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  • Daroc
    started a topic Sanding

    Sanding

    I read in Wayne's Chip carving book that he sands before chipping. Is this a must do - just got the knives yesterday and started practicing.

  • brent
    replied
    Newer sandpaper is not as bad as the old, usual garnet paper. As you sanded, bits of the garnet would chip off exposing newer surfaces thereby leaving the grit it in or on the wood which could then dull your edges. I tried sanding after chip carving only to lose the sharp edge of the cuts. Using an erasure a little hard can cause pieces to pop out. I found that using graphite paper, then chipping, if any marks were left, I used an electric (battery) draftsman eraser. Worked great. Used light pressure. No pop outs. Swiss type sandpaper is what I know a good many carvers use because of its pliability and it doesn't leave much if any residue to dull the edges. No personal reason for the next statement other than being a satisfied customer, I purchase my Swiss (hold) sandpaper from Klingspor's Woodworking Shop.

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  • Brian T
    replied
    I see the need to keep a very flat surface.
    I'd use a cabinet scraper to cut that surface flat.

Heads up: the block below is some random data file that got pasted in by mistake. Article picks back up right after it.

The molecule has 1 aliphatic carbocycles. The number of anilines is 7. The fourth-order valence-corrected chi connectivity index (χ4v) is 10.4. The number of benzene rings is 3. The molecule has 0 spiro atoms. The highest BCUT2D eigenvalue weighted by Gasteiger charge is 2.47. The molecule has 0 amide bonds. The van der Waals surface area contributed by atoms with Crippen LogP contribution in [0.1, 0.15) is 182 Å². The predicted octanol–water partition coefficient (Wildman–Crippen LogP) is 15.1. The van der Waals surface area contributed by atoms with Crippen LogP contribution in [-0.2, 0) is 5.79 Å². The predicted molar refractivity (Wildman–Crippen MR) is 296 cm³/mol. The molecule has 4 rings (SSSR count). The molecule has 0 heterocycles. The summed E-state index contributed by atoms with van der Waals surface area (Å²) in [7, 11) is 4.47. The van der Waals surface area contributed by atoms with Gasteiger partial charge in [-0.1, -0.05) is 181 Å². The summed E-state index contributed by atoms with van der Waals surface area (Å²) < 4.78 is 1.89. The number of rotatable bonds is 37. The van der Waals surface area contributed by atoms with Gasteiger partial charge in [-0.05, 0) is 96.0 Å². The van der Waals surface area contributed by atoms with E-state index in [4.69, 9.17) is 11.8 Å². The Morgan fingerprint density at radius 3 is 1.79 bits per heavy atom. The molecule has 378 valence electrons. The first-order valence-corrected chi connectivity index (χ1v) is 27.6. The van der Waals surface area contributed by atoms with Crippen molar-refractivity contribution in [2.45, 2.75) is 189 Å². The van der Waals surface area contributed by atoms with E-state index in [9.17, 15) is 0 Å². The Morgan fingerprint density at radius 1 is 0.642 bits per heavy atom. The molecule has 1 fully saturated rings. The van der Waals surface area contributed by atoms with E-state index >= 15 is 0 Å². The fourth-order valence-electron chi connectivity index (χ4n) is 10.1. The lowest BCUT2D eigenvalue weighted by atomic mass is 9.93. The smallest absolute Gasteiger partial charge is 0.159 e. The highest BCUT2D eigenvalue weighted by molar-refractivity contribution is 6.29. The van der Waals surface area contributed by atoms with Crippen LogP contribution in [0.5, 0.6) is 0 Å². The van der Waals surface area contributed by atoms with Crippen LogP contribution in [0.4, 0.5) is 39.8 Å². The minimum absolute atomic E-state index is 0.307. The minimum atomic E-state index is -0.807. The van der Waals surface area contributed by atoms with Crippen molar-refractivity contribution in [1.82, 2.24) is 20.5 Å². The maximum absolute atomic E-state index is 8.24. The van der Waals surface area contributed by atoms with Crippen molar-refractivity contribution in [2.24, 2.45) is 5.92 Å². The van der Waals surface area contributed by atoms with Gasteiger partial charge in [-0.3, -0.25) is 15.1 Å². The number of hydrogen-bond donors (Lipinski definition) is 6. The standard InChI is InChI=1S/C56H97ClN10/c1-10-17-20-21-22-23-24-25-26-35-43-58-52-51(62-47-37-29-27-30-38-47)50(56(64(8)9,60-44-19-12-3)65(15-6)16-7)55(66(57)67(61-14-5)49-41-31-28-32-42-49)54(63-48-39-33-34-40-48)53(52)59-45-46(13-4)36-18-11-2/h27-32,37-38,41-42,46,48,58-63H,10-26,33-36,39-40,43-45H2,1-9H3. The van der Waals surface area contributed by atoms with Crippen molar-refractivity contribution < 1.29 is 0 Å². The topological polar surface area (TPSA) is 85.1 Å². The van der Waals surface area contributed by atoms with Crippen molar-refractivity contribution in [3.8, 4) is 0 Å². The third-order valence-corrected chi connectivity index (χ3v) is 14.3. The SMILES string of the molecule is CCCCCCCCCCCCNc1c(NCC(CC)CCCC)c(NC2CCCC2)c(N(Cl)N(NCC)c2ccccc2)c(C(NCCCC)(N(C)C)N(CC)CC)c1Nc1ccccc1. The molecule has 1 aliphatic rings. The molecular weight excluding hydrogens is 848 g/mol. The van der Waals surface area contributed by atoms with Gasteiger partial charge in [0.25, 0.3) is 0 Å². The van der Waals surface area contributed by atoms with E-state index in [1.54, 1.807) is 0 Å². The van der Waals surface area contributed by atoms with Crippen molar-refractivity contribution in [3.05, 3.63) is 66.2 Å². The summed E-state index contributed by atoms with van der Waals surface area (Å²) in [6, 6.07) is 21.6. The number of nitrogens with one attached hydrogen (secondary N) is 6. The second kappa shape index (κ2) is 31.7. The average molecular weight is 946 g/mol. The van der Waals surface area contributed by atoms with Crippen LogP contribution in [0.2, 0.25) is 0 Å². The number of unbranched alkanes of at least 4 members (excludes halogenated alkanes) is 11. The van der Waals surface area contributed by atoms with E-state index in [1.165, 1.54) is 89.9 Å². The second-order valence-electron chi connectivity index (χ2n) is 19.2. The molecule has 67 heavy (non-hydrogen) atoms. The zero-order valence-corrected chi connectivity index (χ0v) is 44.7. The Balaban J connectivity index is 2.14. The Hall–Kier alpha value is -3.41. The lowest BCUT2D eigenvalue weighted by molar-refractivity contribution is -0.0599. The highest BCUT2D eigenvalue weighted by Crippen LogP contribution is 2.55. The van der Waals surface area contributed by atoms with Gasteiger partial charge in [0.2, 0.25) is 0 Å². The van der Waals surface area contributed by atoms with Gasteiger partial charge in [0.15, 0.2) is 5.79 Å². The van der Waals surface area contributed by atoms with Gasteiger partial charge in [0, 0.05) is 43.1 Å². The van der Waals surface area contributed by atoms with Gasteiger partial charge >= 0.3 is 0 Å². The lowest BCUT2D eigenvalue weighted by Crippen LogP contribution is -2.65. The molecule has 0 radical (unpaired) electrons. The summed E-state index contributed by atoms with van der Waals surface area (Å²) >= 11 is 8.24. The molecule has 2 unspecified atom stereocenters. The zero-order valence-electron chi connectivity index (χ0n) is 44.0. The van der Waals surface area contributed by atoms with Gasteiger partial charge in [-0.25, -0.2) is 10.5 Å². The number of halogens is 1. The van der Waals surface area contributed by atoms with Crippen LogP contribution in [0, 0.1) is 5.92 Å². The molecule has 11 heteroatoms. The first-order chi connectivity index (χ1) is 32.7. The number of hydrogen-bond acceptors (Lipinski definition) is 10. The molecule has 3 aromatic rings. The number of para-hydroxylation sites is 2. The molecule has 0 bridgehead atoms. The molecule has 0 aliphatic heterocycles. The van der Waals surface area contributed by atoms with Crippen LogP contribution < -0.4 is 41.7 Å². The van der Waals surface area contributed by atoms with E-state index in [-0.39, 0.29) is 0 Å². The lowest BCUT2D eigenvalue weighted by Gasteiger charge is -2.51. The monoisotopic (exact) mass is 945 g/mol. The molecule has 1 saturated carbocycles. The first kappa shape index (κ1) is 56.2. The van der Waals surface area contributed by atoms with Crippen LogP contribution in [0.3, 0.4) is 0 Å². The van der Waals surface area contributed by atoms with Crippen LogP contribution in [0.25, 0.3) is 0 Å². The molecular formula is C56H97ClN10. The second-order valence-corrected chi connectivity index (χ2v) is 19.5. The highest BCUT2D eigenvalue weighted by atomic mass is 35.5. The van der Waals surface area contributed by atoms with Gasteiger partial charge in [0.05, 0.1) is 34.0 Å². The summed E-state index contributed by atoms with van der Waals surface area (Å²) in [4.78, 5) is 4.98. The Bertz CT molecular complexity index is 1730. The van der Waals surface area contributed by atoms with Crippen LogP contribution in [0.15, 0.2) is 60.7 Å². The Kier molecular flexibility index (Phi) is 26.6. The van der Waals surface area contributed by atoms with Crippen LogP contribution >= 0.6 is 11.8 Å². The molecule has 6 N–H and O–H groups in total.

They are very easy to make and cost me nothing but a little time.
    Sandpapers can only shred the wood fiber.

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  • BobD
    replied
    There's a couple reasons to sand before chip carving. First, these intricate patterns depend on an accurate drawing (or tracing). If the wood isn't smooth (at least 220-grit), the rougher wood can interfere with your lines. Second, unless you are very careful, it's easy to sand off the sharp corners of the chips you're carving. Some folks sand off any remaining marks from the pattern, but others use an abrasive eraser (Tombow Sand Eraser for example). These erasers are abrasive enough to remove the pencil/graphite marks without changing the shape of the chips. Third (and this really doesn't happen much) rough spots can affect the cuts. Chip cuts need to be smooth the length of the cut, and rough spots can affect your cut, especially if you're making a long cut and drawing your hand across the board.

    Best Regards,
    Bob Duncan
    Technical Editor, Woodworking/DIY